Valentine’s Day is a popular holiday worldwide. Each country has its different version of St-Valentine.
Ghana – National Chocolate Day
On February 14th, it is not only love that is celebrated but chocolate as well. This tradition started in 2007 when the government created it to attract more tourists. Special talks, exhibitions, and menus are developed throughout the country to celebrate this occasion.
South Africa – Lupercalia
Women pin the name of their crush on their sleeves. This tradition bases itself on the ancient Roman pagan festival, Lupercalia, a violent celebration hoping to vanquish wicked spirits.
Bulgaria – The San Trifon Zartan
On February 14th, it is not just love that is celebrated. The San Trifon Zartan, also known as “the Day of the Winemaker” is celebrated with a glass of wine, whether the couple is young or old.
Estonia and Finland – Friendship Day
In these two countries, all relationships are worth celebrating, whether platonic, familial or romantic.
Russia – Banished
Some places, such as Belgorod in Russia, banish any form of St-Valentine’s because they view it as a Western capitalist tradition. A decree was issued dismissing everything related to St-Valentine’s because it would go against their rules.
Romania – Dragobete
On February 24th, both spring and love are celebrated together. Girls and boys pick flowers in the forest, while others wash their faces in the snow as it can bring good luck, health and happiness. The name Dragobete means “the day the birds are betrothed.”
Spain – Feast of St-Dionysus
In Valencia, Spain, the day of St-Valentine is October 9th, the day of St-Dionysus, the god of wine and festivities in Greek mythology. He is known as the Saint patron of this holiday. Lively parades are everywhere in the streets, and men offer their companion small figurines known as “macadora.”
Wales – Day of San Dwynwen
Their St-Valentine’s Day happens on the 25th of January, the day of St-Dwynwen, their patron of lovers. On this occasion, men give women handcrafted wooden spoons as a token of their love. This is a tradition that goes back to the 16th century.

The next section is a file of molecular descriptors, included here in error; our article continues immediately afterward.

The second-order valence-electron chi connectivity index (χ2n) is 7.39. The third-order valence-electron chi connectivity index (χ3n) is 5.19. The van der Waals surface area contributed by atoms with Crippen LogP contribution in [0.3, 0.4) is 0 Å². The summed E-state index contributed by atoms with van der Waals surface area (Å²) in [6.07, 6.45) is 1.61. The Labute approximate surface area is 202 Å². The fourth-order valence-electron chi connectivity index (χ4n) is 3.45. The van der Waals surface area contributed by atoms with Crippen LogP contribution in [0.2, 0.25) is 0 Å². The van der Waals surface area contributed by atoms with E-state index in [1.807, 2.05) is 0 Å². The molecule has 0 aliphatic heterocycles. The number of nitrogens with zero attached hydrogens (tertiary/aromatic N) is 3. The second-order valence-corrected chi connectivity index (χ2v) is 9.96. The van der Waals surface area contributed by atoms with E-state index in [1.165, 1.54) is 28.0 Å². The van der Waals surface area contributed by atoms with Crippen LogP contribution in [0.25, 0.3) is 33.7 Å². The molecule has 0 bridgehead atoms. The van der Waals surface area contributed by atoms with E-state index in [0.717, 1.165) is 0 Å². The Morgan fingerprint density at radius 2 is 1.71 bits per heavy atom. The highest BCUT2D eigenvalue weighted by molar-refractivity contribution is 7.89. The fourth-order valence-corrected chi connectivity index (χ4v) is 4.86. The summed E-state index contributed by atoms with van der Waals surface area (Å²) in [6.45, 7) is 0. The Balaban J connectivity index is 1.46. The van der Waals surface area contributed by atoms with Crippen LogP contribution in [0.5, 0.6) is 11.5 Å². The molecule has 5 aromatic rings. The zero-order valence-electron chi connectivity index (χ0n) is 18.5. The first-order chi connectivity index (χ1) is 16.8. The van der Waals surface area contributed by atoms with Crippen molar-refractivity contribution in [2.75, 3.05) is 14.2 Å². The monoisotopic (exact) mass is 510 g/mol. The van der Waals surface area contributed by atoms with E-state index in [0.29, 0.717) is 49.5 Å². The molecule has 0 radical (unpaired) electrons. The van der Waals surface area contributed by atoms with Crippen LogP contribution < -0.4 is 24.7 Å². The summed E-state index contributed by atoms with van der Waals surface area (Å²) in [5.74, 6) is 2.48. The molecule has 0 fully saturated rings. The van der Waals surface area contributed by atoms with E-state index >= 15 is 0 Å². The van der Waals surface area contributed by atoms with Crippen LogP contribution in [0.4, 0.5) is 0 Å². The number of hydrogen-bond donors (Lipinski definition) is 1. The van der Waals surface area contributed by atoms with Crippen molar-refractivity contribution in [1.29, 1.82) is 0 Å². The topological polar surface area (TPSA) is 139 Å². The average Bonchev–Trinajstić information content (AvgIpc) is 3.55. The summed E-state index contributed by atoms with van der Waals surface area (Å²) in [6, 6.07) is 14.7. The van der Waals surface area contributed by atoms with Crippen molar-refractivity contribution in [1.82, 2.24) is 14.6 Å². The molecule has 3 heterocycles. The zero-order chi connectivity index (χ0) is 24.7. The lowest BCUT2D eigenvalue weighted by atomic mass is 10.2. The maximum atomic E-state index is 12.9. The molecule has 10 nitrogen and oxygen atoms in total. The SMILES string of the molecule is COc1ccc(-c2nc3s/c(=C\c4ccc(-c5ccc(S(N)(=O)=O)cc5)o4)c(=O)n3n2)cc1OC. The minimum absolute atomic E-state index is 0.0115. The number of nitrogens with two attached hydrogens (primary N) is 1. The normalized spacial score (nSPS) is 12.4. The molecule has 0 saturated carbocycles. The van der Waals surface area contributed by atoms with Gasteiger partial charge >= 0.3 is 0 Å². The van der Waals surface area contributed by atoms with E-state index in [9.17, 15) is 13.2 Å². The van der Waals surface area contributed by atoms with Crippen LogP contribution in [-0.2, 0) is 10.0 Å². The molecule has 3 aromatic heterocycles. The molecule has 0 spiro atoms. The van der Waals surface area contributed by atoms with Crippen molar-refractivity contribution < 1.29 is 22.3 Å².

South China – Sister’s Meals Festival
In Miao, South China, on the 15th of March, women cook colourful rice and dress nicely to attract young men’s attention. They offer dishes wrapped in silk, and the objects inside will predict the outcome of the relationship. Two chopsticks mean it’s love, but a clove of garlic signifies it’s over.
Japan – White Day
In Japan, it is customary for women to give chocolates to men on February 14th. A month later, on March 14th, it is the turn for men to give women chocolates as an appreciation for the ones received on St-Valentine’s Day.
South Korea – Black Day
While February 14th is the day for couples, the 14th of April is the day for singles. They mourn and celebrate their solitude by eating black noodles called “jjajangmyeon.” It is to be celebrated with friends.
Philippines – Mass weddings
Valentine’s Day is a popular day to get married. There is not enough space to get married, so some even exchange vows in the streets. The government sponsors these events.
Brazil – Dias dos Namorados
In Brazil, this holiday is celebrated on June 12th. The day of Saint Anthony, the patron of marriage, is celebrated on June 13th, the next day. Women perform rituals known as “simpatias,” wishing they will be the next to marry.
Argentine – Sweetness Week
A whole week in July is dedicated to St-Valentine’s. It’s when lovers give each other kisses in exchange for sweet treats.
Traditions worldwide make St-Valentine unique in each country. Not just a commercialized version of what is known. Take these examples as an inspiration for this coming holiday with your loved ones!